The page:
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Symphonic Fanfare

Review by Vince Corozine

Title: Symphonic Fanfare
Composer: Mark Camphouse
Publisher: Alfred Music
Length: 4:30
Grade Level: 5 (Difficult)

Symphonic Fanfare makes an outstanding concert opening fanfare. It begins with a dramatic motive played by the first trumpet in octaves with the first trombone. This motive crescendos to a short tutti chord followed by a fermata. This attention-getting device occurs twice before the piece accelerates and builds to a Maestoso, stating the main theme by the full band. The sweeping crescendo is aided by sixteenth and thirty-second notes played in octaves by the upper woodwinds and saxes.

This energetic selection’s sound resembles Copland through its chord selection and syncopation. The composer cleverly employs the use of allargando, molto allargando, pocomenomosso, or molto rallantando just prior to an A Tempo section. This has the effect of stalling the following phrase just enough to make it sound more convincing and refreshing.

An expansive and lyrical middle section contrasts with the majestic and lively outer sections. This section is marked Arioso (con moto) and the meter shifts from 4/4 to 3/4. A very effective unison line is stated by the first clarinets and French horns. This legato line is accompanied by soft, syncopated chords played by the trombones, second and third clarinets, and tenor and baritone saxophones.

Following this section, the main theme is stated again by the high woodwinds, first trumpet and first trombone in octaves, but this time it is a half-step higher. This happens on top of a very strong diatonic bass line that proceeds downward, while the unison horns play a majestic countermine. After four measures, Camphouse brings back the lyrical theme, again in 3/4 meter for four measures. The piece build to a crescendo to a fortissimo march section.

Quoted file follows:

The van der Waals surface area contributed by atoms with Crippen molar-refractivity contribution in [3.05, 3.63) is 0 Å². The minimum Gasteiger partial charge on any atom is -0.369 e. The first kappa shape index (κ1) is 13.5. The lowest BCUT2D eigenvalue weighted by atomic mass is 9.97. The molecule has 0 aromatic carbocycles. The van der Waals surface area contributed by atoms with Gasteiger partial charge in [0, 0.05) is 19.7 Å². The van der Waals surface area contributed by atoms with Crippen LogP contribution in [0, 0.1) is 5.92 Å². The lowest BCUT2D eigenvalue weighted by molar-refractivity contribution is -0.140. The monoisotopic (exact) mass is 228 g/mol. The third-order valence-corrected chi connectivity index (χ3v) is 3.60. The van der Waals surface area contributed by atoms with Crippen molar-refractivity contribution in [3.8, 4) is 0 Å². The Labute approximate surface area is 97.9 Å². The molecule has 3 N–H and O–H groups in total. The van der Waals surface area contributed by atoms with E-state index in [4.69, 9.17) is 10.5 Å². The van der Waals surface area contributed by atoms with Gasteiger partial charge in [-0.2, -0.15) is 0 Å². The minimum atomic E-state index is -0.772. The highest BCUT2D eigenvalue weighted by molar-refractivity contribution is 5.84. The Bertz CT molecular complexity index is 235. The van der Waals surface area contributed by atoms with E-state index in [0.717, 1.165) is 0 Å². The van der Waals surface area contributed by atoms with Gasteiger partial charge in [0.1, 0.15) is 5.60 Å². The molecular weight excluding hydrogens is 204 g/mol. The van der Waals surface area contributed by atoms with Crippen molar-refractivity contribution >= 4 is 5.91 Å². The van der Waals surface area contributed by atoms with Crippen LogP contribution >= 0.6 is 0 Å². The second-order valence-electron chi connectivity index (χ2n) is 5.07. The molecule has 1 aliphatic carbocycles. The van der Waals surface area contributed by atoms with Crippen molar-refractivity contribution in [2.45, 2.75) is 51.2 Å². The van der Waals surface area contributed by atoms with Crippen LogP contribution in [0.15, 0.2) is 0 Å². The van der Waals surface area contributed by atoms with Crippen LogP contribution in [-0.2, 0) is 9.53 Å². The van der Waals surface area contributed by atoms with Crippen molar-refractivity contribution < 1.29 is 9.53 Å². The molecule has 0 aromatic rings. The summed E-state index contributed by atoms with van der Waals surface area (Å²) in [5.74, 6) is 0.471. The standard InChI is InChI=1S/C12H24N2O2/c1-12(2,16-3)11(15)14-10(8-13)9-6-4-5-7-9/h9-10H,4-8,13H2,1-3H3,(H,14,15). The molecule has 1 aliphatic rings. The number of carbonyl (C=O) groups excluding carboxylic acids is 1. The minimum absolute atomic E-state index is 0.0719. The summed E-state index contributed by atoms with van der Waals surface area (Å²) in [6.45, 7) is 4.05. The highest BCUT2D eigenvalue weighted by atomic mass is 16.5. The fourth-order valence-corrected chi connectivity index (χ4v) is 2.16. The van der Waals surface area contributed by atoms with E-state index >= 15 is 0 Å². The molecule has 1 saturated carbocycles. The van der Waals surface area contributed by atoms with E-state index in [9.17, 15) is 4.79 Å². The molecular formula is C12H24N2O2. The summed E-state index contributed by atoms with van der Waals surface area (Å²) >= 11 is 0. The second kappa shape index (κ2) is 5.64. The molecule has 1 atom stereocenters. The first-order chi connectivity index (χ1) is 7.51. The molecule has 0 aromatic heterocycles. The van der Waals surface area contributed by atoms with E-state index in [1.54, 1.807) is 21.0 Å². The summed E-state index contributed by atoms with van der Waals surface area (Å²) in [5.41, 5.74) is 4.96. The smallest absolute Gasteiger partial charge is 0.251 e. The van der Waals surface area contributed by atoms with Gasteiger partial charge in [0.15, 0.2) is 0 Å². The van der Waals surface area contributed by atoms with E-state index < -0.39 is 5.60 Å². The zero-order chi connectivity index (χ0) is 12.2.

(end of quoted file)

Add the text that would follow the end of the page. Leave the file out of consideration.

The first maestoso section returns bringing back the main theme.This theme is again colored by active chromatic movement, in thirty second notes, in the upper woodwinds.

The rhythmic complexity will keep all sections busy. The work generates enormous energy and excitement as it approaches the hard driven and dramatic ending.

Symphonic Fanfare requires seven percussionists, utilizing the full complement of percussion instruments. They play a prominent role in connecting phrases and entire sections in the piece.

The French horns have particularly interesting but challenging parts. The first horn is asked to play up to an A-flat above the staff (written). Some of the leaps and quick rhythms (sixteenth and thirty second notes) requires excellent horn players. The horns play throughout most of the composition – they are tacet for only two measures.

The first trumpet part extends to C-sharp above the staff (concert B). Even the second and third trumpets are challenged by energetic rhythmic figures that leap a good distance, up to a B-flat above the staff. The first trombone is in a comfortable range with an occasional A above the staff.

The lyrical French horn lines are usually doubled by unison clarinets or by the alto saxophones.

The high woodwind parts are very challenging in their demand for agility and dexterity, but lie easily under the keys, and should be a fine workout for the woodwind section of a very good band.

I recommend this piece for its use of harmonic and melodic contrasts, its inclusion of musical tempo changes, and for the very appealing rhythmic challenges.

The scoring and frequent tempo changes make this piece a superior learning experience.